These rare days are something so coveted and treasured it terrifies me to speak of them. But. They are the days when the tired cranks up to its highest level, and I can barely stand. I don't mean this metaphorically.

I know it doesn't make any sense, but I felt like someone glued me to my chair at the dinner table tonight, and this monsoon of physical fatigue bordering on collapse happens like this every time we have this (rare) tolerably fair kind of a day.

So if this sounds just like my usual complaining, it isn't. It's me thinking about what it means. Why when things feel just a tick better do I feel ten times more tired?

I think it's because I can. I think it's because I spend so many days holding my breath while weight lifting that when I finally exhale and release, my muscles know now they can go limp.

So I'm not complaining about my tired tonight. It's a welcome kind of tired.

Tonight instead of refusing to talk to his ABA therapist, Rooster called out to him, "Excuse, me, JT. May you please sit down and have conversation?" He felt extra motivated to earn his rewards -- 10 minutes of TV time and a walk through the neighborhood's spooky Halloween displays -- and he knows "volleying" is the only way to get them. He answered questions about school (recess was the best part, because he liked playing with the toys), and he asked for clarification when he didn't understand (what does "least favorite?" mean -- oh, that would be his lunch that mommy made "wrong").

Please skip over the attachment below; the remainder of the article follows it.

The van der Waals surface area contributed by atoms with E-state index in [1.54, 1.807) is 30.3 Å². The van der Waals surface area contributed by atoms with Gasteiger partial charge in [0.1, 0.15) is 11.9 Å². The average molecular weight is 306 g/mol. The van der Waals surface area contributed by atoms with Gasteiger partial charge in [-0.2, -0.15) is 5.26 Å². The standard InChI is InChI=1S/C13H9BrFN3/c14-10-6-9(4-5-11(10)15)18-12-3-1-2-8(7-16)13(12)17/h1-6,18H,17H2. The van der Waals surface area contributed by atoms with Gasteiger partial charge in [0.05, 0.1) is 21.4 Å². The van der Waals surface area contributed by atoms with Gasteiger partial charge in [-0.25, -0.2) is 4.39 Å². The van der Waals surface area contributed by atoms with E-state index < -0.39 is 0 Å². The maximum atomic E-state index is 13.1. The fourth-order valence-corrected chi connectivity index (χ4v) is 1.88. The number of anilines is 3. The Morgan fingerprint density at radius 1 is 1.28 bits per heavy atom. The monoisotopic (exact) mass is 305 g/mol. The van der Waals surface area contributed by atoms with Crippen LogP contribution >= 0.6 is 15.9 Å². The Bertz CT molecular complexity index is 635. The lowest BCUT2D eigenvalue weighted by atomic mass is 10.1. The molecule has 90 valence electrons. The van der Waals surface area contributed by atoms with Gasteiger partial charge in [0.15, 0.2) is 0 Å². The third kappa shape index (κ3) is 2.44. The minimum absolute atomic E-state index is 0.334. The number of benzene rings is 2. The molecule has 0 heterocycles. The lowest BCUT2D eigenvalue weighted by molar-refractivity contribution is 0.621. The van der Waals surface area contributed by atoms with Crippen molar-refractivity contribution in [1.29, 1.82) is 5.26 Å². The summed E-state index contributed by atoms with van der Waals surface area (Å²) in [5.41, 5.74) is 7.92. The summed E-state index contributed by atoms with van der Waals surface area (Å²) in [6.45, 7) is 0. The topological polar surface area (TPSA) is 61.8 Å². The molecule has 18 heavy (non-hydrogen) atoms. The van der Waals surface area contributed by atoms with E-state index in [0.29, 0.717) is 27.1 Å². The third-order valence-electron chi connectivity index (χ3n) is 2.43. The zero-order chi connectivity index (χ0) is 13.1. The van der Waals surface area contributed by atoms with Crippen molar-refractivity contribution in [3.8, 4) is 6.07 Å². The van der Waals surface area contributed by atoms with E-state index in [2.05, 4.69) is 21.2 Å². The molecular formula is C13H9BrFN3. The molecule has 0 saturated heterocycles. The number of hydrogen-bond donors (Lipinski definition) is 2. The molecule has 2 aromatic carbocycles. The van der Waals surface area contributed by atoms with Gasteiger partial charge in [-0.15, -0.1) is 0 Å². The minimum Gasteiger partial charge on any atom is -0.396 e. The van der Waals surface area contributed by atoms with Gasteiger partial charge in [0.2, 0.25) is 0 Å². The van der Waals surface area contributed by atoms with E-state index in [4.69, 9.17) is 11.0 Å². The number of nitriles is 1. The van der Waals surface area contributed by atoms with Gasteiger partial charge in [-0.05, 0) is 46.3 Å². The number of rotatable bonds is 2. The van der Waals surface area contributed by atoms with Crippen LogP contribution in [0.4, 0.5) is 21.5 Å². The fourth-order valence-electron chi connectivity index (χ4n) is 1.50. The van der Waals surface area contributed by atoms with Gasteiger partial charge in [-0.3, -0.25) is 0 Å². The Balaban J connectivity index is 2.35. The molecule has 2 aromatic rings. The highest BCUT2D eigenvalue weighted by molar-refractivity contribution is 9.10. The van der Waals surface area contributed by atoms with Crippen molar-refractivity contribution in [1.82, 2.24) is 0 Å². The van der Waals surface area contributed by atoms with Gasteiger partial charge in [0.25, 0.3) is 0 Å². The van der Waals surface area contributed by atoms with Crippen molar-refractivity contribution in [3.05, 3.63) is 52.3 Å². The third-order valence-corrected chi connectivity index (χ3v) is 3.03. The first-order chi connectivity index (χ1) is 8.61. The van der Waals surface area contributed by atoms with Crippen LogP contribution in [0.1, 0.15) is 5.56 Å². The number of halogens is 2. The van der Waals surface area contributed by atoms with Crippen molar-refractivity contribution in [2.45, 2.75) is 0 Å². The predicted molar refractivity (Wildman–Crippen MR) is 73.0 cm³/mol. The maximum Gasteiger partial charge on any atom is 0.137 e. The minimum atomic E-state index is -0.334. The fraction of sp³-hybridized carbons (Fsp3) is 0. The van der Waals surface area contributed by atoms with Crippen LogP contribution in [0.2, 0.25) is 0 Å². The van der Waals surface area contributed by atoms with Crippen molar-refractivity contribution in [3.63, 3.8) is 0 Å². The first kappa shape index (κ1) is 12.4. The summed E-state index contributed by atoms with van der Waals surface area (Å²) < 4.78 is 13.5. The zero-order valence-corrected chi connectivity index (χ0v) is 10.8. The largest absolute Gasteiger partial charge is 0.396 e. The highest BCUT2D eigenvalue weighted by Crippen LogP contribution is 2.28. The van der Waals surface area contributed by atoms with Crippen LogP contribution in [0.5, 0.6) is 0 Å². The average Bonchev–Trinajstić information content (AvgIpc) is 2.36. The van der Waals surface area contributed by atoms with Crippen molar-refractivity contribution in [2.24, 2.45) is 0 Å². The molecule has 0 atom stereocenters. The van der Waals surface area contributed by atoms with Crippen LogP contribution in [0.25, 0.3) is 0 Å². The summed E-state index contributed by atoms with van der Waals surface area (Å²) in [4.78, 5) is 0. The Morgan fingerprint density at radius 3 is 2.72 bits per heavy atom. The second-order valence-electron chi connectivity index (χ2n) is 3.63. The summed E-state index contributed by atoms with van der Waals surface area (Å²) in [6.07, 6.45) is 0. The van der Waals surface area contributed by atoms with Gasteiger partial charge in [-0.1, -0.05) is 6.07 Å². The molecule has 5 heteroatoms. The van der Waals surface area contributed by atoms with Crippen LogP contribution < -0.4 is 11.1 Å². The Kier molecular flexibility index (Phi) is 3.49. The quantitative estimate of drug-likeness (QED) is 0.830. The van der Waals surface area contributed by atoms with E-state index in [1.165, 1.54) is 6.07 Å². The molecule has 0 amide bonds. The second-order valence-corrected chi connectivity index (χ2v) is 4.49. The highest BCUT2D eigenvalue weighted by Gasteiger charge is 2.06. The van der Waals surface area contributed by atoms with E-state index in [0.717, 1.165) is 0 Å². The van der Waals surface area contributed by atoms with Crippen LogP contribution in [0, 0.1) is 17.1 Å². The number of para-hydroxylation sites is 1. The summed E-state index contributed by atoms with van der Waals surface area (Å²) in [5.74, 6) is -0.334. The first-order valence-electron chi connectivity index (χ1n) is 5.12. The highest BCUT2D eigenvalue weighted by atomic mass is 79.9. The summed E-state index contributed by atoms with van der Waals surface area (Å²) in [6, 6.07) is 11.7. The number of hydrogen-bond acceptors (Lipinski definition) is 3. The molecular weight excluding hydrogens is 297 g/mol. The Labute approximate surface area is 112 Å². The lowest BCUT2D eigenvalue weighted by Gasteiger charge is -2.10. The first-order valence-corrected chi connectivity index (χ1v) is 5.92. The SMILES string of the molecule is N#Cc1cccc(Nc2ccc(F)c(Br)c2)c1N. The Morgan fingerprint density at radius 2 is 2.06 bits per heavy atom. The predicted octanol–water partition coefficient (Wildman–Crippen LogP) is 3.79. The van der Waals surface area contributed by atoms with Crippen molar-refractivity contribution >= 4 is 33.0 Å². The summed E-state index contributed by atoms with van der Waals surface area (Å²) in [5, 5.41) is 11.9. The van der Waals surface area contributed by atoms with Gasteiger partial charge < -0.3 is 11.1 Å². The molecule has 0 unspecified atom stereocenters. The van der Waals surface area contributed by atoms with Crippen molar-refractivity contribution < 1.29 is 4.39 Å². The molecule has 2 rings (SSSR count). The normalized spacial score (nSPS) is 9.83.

Tonight Rooster had all his homework done before I picked him up. (He has a new aide after school --- his third in a month.)

Tonight the Rooster asked questions. He practiced tying his shoes. He ate a good dinner.